artist - musician - craftsman
and furniture maker
[May 2, 2021]
simply revland: grave digging blues (1972)
It was an unusually wet spring in 1972, and Grandpa Revland had recently passed away at the age of 86. I had just returned home from a buying trip at our local Kmart in my yellow 1952 V6 4-door Ford Fairlane. I had just purchased my very first pair of Red Wing steel-toed boots, 3 pairs of denim coveralls, and a 10-pack of industrial-strength, rubber-coated work gloves, as per instructions by my friend, Lee.
The next day, I was prepared to begin my first full-time job as a grave digger at Sunset Memorial Gardens on South Highway 81. Not something you’d want to admit to someone you just started dating, but it paid well at $2 an hour, and I could only assume this experience would foster an adventure or two. Well ... that was a gross understatement.
As I was driving south for my first day of training, I was thinking of different terms or monikers I could utilize to explain my terms of employment, as I probably seemed more concerned about my reputation and ego than I did about payment compensation, which in turn would result in moving into my very first bachelor pad. “Yes, I’m a landscaper,” which was essentially true. Or, “I’m a performing musician,” which was half-true, sort of. Or, “I’m digging graves while I write music and prepare myself for my career as a furniture maker.” That essentially made the most sense, but I unfortunately didn’t understand how prophetic that would actually become.
As I pulled into the cemetery grounds, I was greeted by my friend, Lee, and given a tour. What I didn’t see coming, however, was a period of “initiation,” which lasted about a week. Prior to that, I was greeted by my boss, Scottie, a tough, demanding old bird, and Ambrose, who appeared right out of central casting for the "Beverly Hillbillies." I never saw Ambrose without his weathered smoking pipe between his lips, which in turn, meant he was a man of few words. Last, but certainly not least, I was introduced to Louie (aka “Digger”), a lifelong professional grave digger, who claimed he could recall the name of every soul he laid to rest. Louie was profoundly full of bullshit, a toothless, hapless character you’d most likely see in a cartoon strip. His hands were like sandpaper, scarred and laced with callouses. Regardless, a kind, fallible, flawed individual. Probably miss him the most.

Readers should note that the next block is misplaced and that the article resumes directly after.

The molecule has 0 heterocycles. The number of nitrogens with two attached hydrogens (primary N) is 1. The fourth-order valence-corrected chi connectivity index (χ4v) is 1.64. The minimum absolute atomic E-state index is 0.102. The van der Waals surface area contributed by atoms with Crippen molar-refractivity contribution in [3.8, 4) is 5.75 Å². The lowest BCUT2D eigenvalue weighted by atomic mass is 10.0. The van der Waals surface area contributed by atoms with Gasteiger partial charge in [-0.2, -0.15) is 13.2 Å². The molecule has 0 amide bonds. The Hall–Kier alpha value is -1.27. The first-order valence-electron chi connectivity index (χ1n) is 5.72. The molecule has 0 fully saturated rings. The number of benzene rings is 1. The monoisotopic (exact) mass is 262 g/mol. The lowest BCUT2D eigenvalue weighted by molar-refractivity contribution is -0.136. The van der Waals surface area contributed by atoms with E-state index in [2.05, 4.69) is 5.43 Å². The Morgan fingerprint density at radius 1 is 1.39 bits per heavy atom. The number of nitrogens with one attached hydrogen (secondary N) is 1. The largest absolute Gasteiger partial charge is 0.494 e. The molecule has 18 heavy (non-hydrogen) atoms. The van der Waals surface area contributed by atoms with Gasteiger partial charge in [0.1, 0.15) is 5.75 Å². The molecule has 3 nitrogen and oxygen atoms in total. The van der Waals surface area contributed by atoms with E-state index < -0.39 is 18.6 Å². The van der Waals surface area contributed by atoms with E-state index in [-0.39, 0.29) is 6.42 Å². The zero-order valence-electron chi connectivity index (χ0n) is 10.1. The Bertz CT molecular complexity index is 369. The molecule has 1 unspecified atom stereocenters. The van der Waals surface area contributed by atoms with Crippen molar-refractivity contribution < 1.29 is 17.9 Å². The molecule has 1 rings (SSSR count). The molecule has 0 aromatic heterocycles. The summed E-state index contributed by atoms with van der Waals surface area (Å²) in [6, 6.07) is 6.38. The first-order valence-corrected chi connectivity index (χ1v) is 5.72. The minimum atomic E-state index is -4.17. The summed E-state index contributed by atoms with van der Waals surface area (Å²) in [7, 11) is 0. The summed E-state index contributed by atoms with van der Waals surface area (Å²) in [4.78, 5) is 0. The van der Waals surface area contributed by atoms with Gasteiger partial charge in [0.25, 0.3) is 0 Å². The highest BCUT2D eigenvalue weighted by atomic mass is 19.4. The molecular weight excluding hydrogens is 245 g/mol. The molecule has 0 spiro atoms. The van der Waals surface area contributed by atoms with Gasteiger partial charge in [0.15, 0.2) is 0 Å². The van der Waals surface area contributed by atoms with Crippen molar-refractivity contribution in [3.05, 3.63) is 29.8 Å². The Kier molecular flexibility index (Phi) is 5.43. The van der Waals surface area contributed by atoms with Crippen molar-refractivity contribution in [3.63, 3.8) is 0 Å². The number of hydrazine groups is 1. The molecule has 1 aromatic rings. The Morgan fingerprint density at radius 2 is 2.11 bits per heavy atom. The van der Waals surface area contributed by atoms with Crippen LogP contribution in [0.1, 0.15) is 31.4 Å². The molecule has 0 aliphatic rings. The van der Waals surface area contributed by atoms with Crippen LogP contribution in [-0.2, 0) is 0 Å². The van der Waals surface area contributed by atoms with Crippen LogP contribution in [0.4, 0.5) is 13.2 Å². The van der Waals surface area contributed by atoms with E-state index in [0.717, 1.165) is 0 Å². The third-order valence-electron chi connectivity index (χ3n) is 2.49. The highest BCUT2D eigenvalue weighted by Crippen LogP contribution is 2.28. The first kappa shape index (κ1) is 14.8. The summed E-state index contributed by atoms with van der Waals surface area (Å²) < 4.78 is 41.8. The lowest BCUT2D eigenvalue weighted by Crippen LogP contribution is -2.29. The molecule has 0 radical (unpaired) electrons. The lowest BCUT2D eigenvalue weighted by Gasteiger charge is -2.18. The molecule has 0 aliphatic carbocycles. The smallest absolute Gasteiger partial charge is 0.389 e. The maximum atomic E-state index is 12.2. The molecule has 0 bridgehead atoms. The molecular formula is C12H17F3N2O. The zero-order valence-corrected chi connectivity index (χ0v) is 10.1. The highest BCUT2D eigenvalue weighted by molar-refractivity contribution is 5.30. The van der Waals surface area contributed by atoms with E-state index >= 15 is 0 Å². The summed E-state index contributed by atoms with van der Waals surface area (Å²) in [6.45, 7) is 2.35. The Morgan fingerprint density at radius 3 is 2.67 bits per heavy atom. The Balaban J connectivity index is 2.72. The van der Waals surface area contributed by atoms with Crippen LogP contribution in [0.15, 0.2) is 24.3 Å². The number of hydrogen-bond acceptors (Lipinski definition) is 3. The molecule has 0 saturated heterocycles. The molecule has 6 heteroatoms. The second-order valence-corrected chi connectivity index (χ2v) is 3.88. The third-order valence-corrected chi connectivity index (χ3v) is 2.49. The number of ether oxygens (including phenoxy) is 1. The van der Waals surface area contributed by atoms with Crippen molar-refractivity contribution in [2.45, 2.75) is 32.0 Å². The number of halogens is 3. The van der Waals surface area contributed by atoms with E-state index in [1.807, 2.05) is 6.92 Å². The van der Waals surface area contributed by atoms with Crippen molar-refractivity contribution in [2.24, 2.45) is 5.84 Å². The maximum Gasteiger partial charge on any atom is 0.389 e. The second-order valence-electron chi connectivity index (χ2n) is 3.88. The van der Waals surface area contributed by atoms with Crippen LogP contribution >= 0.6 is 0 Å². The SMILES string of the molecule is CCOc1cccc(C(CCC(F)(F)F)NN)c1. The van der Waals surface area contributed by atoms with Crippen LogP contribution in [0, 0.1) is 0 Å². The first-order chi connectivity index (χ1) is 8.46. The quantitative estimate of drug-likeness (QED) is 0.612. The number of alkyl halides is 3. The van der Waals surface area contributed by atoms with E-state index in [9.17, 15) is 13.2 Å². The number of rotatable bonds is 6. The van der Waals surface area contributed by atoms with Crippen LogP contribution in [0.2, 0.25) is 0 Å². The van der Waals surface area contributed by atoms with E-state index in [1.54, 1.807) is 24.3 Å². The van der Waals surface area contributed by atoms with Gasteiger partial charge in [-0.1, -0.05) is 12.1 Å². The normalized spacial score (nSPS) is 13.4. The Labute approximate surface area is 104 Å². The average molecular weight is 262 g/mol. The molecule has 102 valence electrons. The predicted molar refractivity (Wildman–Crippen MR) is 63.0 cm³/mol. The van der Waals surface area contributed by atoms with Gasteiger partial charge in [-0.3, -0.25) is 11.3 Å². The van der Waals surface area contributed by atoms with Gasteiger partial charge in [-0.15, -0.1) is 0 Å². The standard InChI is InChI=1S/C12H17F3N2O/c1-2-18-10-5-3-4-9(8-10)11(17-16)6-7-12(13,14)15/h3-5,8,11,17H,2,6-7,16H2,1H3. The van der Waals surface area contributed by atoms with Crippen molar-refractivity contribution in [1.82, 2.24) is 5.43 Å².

As I mentioned earlier.... it was an exceptionally wet spring, and the grounds were remarkably soaked, with standing water everywhere. Burial interments were on hold, as pulling a 2-ton John Deere diesel-powered back hoe into position would greatly tear up the surrounding turf. It was a delicate dance that the grounds crew had impressively mastered over the years. While waiting for drier ground, bodies were stored in our “vault,” in caskets of course, and in some rare circumstances, the graves were dug by hand ― as with a shovel ― which just happened to be a portion of my “initiation.” My first task was to stake out and dig a grave by hand, directly next to a spouse who had died years earlier. This was no fraternity prank. And the crew knew exactly what was in store for me. This was the real deal. An all-day sucker, and then some. I will spare you the details.
The “dreaded vault," as I called it, was a double-doored, concrete-block, garage-like structure, originally built in the 50s when the cemetery opened for business. This was the most puzzling and disturbing cemetery policy discovery that was really hard to wrap my head around. This storage policy didn’t seem to phase the other grounds crew members, as I assumed this was “old hat” to them. All this being said, during wet periods and extreme cold in the winter months, this is where we housed these precious souls for future burial. In a tiny unheated warehouse. It didn’t seem very dignified to me, but it was the arrangement the cemetery had with the funeral homes. A rusty old padlock is what kept other folks out, except for the grounds crew, which included me. The key hung on a rusty old nail in the shop and every time I walked past it, I had to turn my head.
You see ... unfortunately, and my employment timing was obviously impeccably cruel, my grandfather was in that vault, as was my third grade teacher, and a high school classmate who had taken his life. I couldn’t shake the thought of seeing their faces and thinking how lonely it was inside this cold, dank, house of death. I understand that there is nothing funny about this ― and my apologies go out to friends and family members reading this for the first time ― but this was real, and part of my life experience. At the time, and even today, some 50 years later, it seems like a dream
Eventually, my grandfather, Carl Palmer Revland, was laid to rest, and I was proud and honored to facilitate that process. It is something I will never forget.
And before long, primarily using a shovel by all of us, the vault was empty. This adventure lasted for about two years. And again, I won’t bore you with hundreds of creepy tales from the dark side. Use your imagination. Actually, I’d honestly recommend not using your imagination, unless you prefer to close your eyes and imagine a coffee house performance I made two to three years later.
I will close with a chorus from one of those original tunes performed that night, titled “Everlasting Grave Digging Blues,” housed in my personal memory “vault” forever:
I’ve got them everlasting grave diggin’ blues.
I’ve got mud stickin' thick to my shoes.
I’ve got blisters on my hands for my dues.
I’ve got them everlasting grave diggin' blues.
Ironically, almost 50 years later, I sit on the Board of Directors at Sunset Memorial Gardens, and the other members of the board “quiz” me on a regular basis. Most important, the “vault” sits empty. Perhaps one for the ages.